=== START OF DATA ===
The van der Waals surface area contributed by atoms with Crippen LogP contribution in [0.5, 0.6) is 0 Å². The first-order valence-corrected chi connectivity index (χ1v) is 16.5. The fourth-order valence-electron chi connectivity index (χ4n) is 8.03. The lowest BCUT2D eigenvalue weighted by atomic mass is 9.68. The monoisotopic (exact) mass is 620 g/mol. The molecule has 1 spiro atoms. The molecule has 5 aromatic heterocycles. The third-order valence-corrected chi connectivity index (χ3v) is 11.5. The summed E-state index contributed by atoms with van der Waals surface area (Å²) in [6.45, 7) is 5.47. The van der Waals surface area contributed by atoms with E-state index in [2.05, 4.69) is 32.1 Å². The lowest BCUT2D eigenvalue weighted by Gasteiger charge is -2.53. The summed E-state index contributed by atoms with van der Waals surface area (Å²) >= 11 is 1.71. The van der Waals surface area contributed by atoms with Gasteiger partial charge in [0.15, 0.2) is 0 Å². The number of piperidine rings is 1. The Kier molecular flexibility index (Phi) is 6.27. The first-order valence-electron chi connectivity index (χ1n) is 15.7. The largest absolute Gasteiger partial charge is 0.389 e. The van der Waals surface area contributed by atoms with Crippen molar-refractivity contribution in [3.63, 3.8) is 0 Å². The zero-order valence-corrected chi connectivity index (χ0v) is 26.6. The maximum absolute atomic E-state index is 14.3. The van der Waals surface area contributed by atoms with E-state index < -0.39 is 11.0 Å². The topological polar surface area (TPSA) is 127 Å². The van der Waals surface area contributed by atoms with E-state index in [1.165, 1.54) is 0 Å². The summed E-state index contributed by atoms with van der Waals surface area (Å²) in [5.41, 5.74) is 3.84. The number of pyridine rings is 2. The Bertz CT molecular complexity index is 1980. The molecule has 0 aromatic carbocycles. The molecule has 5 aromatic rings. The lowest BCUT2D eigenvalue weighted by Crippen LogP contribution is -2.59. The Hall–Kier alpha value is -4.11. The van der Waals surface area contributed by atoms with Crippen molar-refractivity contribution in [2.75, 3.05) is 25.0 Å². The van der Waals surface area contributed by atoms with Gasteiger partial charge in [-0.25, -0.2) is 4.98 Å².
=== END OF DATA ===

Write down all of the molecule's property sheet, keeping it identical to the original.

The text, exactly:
The van der Waals surface area contributed by atoms with Crippen LogP contribution in [0.5, 0.6) is 0 Å². The first-order valence-corrected chi connectivity index (χ1v) is 16.5. The fourth-order valence-electron chi connectivity index (χ4n) is 8.03. The lowest BCUT2D eigenvalue weighted by atomic mass is 9.68. The monoisotopic (exact) mass is 620 g/mol. The molecule has 1 spiro atoms. The molecule has 5 aromatic heterocycles. The third-order valence-corrected chi connectivity index (χ3v) is 11.5. The summed E-state index contributed by atoms with van der Waals surface area (Å²) in [6.45, 7) is 5.47. The van der Waals surface area contributed by atoms with E-state index in [2.05, 4.69) is 32.1 Å². The lowest BCUT2D eigenvalue weighted by Gasteiger charge is -2.53. The summed E-state index contributed by atoms with van der Waals surface area (Å²) >= 11 is 1.71. The van der Waals surface area contributed by atoms with Gasteiger partial charge in [0.15, 0.2) is 0 Å². The number of piperidine rings is 1. The Kier molecular flexibility index (Phi) is 6.27. The first-order valence-electron chi connectivity index (χ1n) is 15.7. The largest absolute Gasteiger partial charge is 0.389 e. The van der Waals surface area contributed by atoms with Crippen molar-refractivity contribution in [3.63, 3.8) is 0 Å². The zero-order valence-corrected chi connectivity index (χ0v) is 26.6. The maximum absolute atomic E-state index is 14.3. The van der Waals surface area contributed by atoms with E-state index < -0.39 is 11.0 Å². The topological polar surface area (TPSA) is 127 Å². The van der Waals surface area contributed by atoms with E-state index in [1.165, 1.54) is 0 Å². The summed E-state index contributed by atoms with van der Waals surface area (Å²) in [5.41, 5.74) is 3.84. The number of pyridine rings is 2. The Bertz CT molecular complexity index is 1980. The molecule has 0 aromatic carbocycles. The molecule has 5 aromatic rings. The lowest BCUT2D eigenvalue weighted by Crippen LogP contribution is -2.59. The Hall–Kier alpha value is -4.11. The van der Waals surface area contributed by atoms with Crippen molar-refractivity contribution in [2.75, 3.05) is 25.0 Å². The van der Waals surface area contributed by atoms with Gasteiger partial charge in [-0.25, -0.2) is 4.98 Å².